What is diabetic neuropathy?
It is a type of nerve damage caused by uncontrolled diabetes that leads to numbness and sometimes pain and weakness in the hands, arms, feet and legs. Diabetic neuropathy can affect the digestive tract, heart and genitalia. The longer a person has diabetes, the greater the risk of neuropathy.
What are the symptoms and signs of diabetic neuropathy?
The symptoms and signs of diabetic neuropathy depend upon the type of neuropathy that is present. There are four types of diabetic neuropathy peripheral neuropathy:
♦ Increased sensitivity to touch
♦ Loss of balance and coordination
♦ Serious foot problems, such as ulcers, infections and deformities.
Autonomic neuropathy: The autonomic nervous system controls heart, bladder, lungs, stomach, intestines, sex organs and eyes. Diabetes can affect the nerves in any of these areas, possibly causing:
♦ Lack of awareness that blood sugar levels are low
♦ Bladder problems, including urinary tract infections or incontinence
♦ Increased or decreased sweating, problems of regulating body temperature
♦ Inability of body to adjust blood pressure and heart rate, leading to sharp drops in blood pressure after sitting or standing
♦ Difficulty of eyes to adjust from light to dark.
♦ Sudden, severe pain in thighs, hips or buttock
♦ Weak and atrophied thigh muscles
♦ Difficulty rising from a sitting position
♦ Abdominal swelling, if the abdomen is affected
♦ Weight loss.
Signs and symptoms depend on which nerve is involved and may include:
♦ Difficulty focusing your eyes, double vision or aching behind one eye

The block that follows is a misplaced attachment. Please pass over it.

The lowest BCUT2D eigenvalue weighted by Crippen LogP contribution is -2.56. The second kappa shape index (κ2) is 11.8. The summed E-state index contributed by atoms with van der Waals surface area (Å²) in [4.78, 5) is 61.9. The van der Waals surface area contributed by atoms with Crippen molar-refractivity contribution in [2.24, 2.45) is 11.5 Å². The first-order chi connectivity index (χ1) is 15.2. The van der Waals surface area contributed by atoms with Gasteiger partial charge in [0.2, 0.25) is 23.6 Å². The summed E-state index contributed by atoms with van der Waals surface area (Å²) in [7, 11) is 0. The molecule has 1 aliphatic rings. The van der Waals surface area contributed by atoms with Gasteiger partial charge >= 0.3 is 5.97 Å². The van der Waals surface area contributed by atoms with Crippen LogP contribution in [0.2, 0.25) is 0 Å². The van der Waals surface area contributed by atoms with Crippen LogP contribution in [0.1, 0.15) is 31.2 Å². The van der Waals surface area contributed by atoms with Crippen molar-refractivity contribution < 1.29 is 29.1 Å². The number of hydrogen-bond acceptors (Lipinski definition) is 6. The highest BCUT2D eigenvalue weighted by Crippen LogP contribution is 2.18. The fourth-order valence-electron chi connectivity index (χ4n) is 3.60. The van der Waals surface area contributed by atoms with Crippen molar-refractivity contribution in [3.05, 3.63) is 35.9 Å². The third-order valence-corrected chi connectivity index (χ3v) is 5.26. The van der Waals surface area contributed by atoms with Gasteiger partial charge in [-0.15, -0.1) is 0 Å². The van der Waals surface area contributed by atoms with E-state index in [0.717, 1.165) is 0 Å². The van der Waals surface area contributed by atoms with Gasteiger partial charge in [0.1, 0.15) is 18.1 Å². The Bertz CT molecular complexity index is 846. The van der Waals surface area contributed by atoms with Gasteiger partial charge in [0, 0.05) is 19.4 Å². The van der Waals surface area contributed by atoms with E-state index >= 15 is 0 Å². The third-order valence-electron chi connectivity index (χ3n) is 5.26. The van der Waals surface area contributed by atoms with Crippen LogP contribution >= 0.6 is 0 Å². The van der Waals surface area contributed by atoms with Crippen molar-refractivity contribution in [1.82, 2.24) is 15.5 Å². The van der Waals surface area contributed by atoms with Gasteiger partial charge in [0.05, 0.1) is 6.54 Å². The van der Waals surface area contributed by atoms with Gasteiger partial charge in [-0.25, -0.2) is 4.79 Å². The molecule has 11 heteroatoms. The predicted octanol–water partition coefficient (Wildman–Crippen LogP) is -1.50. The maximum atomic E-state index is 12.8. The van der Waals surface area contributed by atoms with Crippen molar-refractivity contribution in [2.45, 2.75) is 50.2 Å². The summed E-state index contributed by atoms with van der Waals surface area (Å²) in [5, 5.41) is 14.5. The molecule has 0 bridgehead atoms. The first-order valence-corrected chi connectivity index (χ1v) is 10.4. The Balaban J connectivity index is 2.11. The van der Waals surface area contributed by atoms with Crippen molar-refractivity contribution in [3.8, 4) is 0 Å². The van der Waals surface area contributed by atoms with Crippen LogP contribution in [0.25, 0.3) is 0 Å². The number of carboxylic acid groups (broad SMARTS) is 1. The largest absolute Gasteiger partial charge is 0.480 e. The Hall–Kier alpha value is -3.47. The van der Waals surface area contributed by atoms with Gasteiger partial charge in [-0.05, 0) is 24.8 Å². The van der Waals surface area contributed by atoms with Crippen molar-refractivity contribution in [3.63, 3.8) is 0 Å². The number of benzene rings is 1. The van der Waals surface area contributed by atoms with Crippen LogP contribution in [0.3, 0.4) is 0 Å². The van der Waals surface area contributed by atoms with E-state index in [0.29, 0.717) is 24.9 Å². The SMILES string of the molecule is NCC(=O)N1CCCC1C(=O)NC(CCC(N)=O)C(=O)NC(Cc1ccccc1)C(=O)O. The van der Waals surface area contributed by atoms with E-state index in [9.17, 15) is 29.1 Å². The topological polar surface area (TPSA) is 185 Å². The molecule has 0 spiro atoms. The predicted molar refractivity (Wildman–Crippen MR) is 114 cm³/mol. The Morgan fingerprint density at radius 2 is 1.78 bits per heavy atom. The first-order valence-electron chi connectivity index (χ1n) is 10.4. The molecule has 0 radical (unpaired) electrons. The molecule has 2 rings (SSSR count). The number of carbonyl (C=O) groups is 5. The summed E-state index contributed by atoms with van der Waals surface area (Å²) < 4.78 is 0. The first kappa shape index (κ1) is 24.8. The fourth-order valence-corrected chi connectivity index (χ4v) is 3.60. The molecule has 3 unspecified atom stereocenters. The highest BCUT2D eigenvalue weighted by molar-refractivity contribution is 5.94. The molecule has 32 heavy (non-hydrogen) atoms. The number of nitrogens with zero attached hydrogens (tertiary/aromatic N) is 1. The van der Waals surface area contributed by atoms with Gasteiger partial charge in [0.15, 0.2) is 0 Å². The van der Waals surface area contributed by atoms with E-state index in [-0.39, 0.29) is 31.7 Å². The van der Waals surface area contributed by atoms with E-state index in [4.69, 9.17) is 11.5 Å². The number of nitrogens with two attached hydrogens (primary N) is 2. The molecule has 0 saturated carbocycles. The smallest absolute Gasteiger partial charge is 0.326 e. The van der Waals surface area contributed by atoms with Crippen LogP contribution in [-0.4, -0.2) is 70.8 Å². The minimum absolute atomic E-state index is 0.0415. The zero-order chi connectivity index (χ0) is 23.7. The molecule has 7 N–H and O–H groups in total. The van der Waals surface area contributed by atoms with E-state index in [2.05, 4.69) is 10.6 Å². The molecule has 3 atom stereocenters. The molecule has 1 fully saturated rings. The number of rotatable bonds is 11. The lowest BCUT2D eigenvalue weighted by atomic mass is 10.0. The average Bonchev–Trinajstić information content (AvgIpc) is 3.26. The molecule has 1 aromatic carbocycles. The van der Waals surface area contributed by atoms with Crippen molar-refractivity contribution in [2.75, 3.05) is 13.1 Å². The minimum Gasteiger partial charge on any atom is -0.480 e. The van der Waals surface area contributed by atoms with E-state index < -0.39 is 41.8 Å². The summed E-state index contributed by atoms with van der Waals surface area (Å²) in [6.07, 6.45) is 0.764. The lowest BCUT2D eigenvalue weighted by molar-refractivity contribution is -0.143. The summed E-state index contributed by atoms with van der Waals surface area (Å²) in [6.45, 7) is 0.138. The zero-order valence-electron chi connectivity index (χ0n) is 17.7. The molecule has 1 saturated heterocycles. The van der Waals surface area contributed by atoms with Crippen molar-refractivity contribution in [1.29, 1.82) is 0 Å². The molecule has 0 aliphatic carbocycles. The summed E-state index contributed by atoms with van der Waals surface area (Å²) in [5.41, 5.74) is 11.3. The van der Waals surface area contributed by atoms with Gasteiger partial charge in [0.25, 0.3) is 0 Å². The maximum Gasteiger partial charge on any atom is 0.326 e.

♦ Pain in your shin or foot, lower back or pelvis, front of thigh. Sometimes chest or abdomen.
Importance of physiotherapy for diabetic neuropathy:
Physiotherapy has a significant role in the treatment and prevention of diabetic neuropathy. Specific exercise programme including range of motion, muscle strengthens and gait training can improve gait pattern or walking in patients with diabetic neuropathy. Evidence shows that resistant strengthening exercises lower blood glucose level. A proper physiotherapy intervention will help to alleviate from the symptoms of diabetic neuropathy and also improve overall quality of life.
How to prevent diabetic neuropathy?
Keeping diabetes under control is the best way to prevent or stop the progression of diabetic neuropathy and other complications of diabetes. Monitoring your blood glucose levels, avoiding smoking, getting aerobic exercises, strengthening exercises, balance training, taking your medications as prescribed, proper foot care and being active is the best way to prevent it